What’s worse is the fact that it’s not even a case of straight-forward progression, so that if you want the top of the line iPhone you know to go with the iPhone 7 Pro. While that seems to make sense, what if you’re one of the many customers who want a smaller, 4-inch handset and will get “treated” to a low-cost handset missing many of the most exciting features from the biggest device on sale? My wife takes way more photos than I do, but she wants a smaller 4-inch iPhone because it’s a better fit for her. This talk of fragmenting the iPhone market with so many options just seems… un-Apple to me.
When Steve Jobs returned in the late-90s, he gave that memorable keynote address in which he divided the company’s Macs into four categories: two for consumer desktops and laptops, and two for pro desktops and laptops. Anything outside of these got cut. I think Tim Cook has done a phenomenal job as Apple CEO, but he’s never had the product vision of a guy like Steve Jobs. It’s more likely that Cook will be remembered for some of his non-product decisions — embracing sustainable energy, pushing social issues like LGBT rights, and, of course, the privacy debate — than he will for products. He’s been great at articulating what Apple stands for and making some of these issues things that regular folks can appreciate, but Apple’s product line has also become muddied during the same period.
We saw it first with the arrival of the iPad mini, and it’s only gotten worse since then. The problem is that it doesn’t give a clear direction of where you’re going, which Apple has always done. You could argue that Jobs was wrong when he stood on stage and said he’d worked out the perfect size for a mobile phone, but it still represented a clear direction for the company. I’d love an iPhone Pro if it was going to be the iPhone 7. What’s not to like about faster internals and a better camera? But having too many iPhones to choose from just seems like a massive mistake.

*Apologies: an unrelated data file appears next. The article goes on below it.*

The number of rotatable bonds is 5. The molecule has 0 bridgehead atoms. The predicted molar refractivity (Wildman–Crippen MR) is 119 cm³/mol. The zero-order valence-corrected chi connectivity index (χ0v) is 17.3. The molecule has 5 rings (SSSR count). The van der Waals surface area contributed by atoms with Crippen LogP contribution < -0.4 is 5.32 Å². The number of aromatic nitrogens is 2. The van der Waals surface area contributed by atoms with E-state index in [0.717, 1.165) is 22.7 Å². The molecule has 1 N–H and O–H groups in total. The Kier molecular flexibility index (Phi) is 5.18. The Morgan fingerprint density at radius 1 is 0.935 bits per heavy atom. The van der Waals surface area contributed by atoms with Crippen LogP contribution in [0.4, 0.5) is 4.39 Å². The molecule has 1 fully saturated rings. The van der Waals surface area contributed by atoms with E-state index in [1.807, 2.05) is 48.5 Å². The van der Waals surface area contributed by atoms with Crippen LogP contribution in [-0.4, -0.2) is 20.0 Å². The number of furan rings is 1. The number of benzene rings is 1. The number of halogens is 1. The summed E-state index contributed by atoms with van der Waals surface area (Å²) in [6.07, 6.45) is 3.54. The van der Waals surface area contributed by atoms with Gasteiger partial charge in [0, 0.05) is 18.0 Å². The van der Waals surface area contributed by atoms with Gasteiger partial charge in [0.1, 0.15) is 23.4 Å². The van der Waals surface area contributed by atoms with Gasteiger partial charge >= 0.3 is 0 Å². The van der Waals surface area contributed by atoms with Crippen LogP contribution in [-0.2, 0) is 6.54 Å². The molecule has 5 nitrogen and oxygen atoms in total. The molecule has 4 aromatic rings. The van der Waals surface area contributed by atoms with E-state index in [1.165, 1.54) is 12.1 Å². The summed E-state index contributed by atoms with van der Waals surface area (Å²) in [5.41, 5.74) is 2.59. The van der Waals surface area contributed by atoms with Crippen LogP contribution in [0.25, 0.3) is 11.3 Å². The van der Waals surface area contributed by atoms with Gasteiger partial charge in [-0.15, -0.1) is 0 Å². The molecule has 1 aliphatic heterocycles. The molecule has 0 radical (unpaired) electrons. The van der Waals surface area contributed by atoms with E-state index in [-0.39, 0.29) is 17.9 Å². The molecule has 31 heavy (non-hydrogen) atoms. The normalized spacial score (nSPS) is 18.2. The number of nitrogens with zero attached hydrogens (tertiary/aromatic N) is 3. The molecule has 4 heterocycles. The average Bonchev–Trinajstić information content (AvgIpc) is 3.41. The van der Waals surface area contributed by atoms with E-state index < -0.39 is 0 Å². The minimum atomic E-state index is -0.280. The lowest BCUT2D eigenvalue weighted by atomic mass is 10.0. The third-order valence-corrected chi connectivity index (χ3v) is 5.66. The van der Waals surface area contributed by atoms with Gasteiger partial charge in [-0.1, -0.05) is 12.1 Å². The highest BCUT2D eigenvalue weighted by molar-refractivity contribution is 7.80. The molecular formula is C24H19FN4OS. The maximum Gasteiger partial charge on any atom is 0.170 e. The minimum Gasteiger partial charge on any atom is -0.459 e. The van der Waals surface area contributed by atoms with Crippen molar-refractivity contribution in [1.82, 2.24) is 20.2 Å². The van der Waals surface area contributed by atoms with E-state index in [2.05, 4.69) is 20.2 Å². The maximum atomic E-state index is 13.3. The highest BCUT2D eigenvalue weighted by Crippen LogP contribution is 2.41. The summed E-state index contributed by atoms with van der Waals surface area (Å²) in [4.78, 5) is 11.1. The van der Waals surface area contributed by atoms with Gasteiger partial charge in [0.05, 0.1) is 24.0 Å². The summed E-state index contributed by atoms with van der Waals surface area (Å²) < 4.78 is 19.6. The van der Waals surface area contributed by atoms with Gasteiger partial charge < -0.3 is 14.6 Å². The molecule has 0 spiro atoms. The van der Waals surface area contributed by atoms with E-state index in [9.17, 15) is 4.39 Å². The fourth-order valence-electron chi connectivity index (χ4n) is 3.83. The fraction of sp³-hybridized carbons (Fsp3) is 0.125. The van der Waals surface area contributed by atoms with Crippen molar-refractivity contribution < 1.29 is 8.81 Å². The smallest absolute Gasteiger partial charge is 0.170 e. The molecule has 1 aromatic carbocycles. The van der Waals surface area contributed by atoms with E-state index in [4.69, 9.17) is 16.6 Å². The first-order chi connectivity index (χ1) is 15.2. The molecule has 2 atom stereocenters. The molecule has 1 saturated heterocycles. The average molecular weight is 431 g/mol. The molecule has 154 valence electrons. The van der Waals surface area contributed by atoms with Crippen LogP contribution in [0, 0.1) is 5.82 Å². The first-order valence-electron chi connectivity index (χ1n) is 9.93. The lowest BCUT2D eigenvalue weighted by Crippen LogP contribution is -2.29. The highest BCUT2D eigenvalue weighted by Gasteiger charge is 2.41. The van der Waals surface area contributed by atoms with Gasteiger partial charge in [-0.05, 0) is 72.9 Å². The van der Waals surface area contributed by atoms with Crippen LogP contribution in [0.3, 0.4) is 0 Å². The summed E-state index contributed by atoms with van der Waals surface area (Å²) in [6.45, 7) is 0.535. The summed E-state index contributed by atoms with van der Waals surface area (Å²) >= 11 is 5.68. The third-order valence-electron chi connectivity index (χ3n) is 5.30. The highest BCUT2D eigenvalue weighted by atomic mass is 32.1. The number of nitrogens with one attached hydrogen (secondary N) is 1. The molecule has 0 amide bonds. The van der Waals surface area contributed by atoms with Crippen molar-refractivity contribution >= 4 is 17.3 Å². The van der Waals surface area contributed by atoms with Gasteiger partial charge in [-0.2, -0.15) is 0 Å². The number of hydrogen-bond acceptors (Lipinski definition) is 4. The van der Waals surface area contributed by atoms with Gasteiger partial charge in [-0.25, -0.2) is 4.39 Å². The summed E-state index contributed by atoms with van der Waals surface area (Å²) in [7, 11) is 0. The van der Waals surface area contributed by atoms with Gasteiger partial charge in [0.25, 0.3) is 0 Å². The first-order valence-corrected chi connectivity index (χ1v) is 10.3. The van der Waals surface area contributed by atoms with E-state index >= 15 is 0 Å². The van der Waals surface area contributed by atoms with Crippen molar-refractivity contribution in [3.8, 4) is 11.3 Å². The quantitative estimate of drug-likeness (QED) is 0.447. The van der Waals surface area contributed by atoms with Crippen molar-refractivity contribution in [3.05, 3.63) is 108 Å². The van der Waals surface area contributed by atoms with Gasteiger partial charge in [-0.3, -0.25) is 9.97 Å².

Six different models isn’t exactly excessive. Apple already offers five different iPhones, five different iPads, and six different Macs. If customers can’t wrap their head around one extra option, I’m not sure they should be owning smartphones at all.
As for your 4-inch iPhone argument, that’s applicable whether Apple introduces an iPhone Pro or not. The smaller and more affordable model is never going to offer the same specifications as its larger siblings, so adding another high-end option to the lineup really changes nothing there.
And I don’t see how adding an iPhone Pro means more fragmentation. It’s not like Apple is adding another display size that developers have to adjust their apps for; it would be compatible with all the same software other Plus-sized iPhones are, but with greater camera capabilities.
I accept that it might complicate things somewhat, and I kind of see your point about Cook. But Apple fans are more passionate than any others; most of them will know and understand the differences between the various models in the lineup, and which one’s right for them. What’s more, Cook’s methods haven’t exactly failed Apple so far.